“In a way, I felt like I let out not just my anguish, but also the anguish of many generations before me. Believe me, there is a God who is demanding and has provided us with ways to worship him.”
“I guess you are wondering about the religious establishments,” Boris offered.
Yeremenko nodded. “Faith is one thing we must not question, or else I would have doubted mine after realizing the weaknesses of our religious establishments.”
“Ah, Comrade Andrei Yeremenko! There is a God; there is an all powerful Lord we should take seriously,” Boris said with a sigh, “He is the ultimate maker of history, the weaver of our lives and the fear of our wisdom.”
“You are right, Comrade Boris.”
“Imagine for a second that back in the summer of 1991, you or I went to sleep in the same manner as Rip Van Winkle, and then only to wake up a year after to find the changes that our land and the world have undergone. Do you think we would have believed our eyes, ears and minds?”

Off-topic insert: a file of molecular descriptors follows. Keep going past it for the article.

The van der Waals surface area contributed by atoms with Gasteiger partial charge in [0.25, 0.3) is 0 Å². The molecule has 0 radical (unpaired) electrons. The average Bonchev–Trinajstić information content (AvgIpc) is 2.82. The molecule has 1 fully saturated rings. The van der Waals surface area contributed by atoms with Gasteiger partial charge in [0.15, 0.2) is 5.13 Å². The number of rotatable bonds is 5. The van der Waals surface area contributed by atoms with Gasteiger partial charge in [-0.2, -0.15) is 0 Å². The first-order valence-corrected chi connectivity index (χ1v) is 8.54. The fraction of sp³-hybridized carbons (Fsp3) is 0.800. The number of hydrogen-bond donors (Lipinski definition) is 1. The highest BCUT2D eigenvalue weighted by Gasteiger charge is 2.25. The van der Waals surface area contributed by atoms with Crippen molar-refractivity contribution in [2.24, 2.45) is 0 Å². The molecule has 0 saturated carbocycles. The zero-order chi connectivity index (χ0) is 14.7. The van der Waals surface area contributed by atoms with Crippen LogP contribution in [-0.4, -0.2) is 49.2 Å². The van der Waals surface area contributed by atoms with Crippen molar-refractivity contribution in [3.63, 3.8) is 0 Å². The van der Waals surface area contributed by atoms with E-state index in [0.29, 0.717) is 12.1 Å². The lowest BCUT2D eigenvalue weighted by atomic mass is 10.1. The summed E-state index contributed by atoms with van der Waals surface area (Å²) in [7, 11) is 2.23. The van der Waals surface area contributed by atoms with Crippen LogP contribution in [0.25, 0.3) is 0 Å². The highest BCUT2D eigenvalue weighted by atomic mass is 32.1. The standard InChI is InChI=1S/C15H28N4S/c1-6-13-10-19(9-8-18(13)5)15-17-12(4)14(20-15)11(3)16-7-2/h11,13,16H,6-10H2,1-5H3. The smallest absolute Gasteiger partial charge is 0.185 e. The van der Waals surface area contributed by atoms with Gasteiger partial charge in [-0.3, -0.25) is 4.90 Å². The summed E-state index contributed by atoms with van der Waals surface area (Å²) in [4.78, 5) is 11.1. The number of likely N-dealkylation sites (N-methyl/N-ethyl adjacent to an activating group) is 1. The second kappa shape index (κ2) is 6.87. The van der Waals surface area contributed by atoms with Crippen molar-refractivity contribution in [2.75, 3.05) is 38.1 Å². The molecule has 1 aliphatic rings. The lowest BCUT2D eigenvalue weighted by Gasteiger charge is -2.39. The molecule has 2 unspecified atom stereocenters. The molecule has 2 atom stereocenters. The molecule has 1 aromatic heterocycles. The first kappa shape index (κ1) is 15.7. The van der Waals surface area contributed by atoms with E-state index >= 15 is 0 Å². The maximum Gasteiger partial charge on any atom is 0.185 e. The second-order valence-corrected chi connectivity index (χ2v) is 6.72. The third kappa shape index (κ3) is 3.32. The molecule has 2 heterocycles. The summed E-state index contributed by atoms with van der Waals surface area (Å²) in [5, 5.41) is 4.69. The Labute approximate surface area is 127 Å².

Yeremenko shook his head no, dimming his eyes in the process. “Certainly not, Comrade Boris!”
“Oh, Comrade Andrei Yeremenko! Who would have thought a decade ago that there wouldn’t be the Soviet Union today?” Boris carried on.
“It is a sad memory!” Yeremenko acknowledged.
“Well, to the question of faith, my dear comrade,” Boris began in a pondering manner, “I have been haunted by this question of man’s belief in the Supreme Being. I have struggled a lot with it and still can’t find a clear answer to my doubts. What is the highest thing for mankind to have faith in if we want to attain peace and happiness? The unavoidable answer is always God. God, God, God! Our minds will settle for nothing other than God. Yet as communists, we rejected God and chose the path of atheism, when you and I know that communism’s goals and ideas make it the human philosophy for peace and happiness. In fact, the ideology is the closest thing to God’s directives for humankind as far back as the Noahide laws. I think our rejection of God contributed enormously to the failure of communism.”
“How?” Yeremenko asked with dimmed eyes.